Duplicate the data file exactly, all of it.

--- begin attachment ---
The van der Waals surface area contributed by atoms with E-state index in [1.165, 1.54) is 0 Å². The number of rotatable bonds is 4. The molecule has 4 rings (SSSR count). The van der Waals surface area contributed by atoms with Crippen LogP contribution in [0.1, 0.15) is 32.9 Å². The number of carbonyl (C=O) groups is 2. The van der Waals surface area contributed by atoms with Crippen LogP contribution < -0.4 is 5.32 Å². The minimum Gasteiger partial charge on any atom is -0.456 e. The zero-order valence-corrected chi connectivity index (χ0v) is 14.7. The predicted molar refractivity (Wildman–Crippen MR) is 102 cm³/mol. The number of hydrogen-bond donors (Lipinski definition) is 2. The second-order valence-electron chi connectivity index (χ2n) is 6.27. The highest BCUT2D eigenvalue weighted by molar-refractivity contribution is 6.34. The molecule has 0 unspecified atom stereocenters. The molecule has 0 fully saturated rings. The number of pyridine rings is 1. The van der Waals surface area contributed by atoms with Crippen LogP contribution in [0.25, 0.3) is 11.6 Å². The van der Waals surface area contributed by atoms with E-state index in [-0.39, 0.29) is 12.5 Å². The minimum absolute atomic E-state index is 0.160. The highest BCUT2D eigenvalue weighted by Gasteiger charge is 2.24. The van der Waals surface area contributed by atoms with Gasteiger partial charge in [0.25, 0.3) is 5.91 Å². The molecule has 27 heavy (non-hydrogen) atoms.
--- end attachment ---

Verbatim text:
The van der Waals surface area contributed by atoms with E-state index in [1.165, 1.54) is 0 Å². The number of rotatable bonds is 4. The molecule has 4 rings (SSSR count). The van der Waals surface area contributed by atoms with Crippen LogP contribution in [0.1, 0.15) is 32.9 Å². The number of carbonyl (C=O) groups is 2. The van der Waals surface area contributed by atoms with Crippen LogP contribution < -0.4 is 5.32 Å². The minimum Gasteiger partial charge on any atom is -0.456 e. The zero-order valence-corrected chi connectivity index (χ0v) is 14.7. The predicted molar refractivity (Wildman–Crippen MR) is 102 cm³/mol. The number of hydrogen-bond donors (Lipinski definition) is 2. The second-order valence-electron chi connectivity index (χ2n) is 6.27. The highest BCUT2D eigenvalue weighted by molar-refractivity contribution is 6.34. The molecule has 0 unspecified atom stereocenters. The molecule has 0 fully saturated rings. The number of pyridine rings is 1. The van der Waals surface area contributed by atoms with Crippen LogP contribution in [0.25, 0.3) is 11.6 Å². The van der Waals surface area contributed by atoms with E-state index in [-0.39, 0.29) is 12.5 Å². The minimum absolute atomic E-state index is 0.160. The highest BCUT2D eigenvalue weighted by Gasteiger charge is 2.24. The van der Waals surface area contributed by atoms with Gasteiger partial charge in [0.25, 0.3) is 5.91 Å². The molecule has 27 heavy (non-hydrogen) atoms.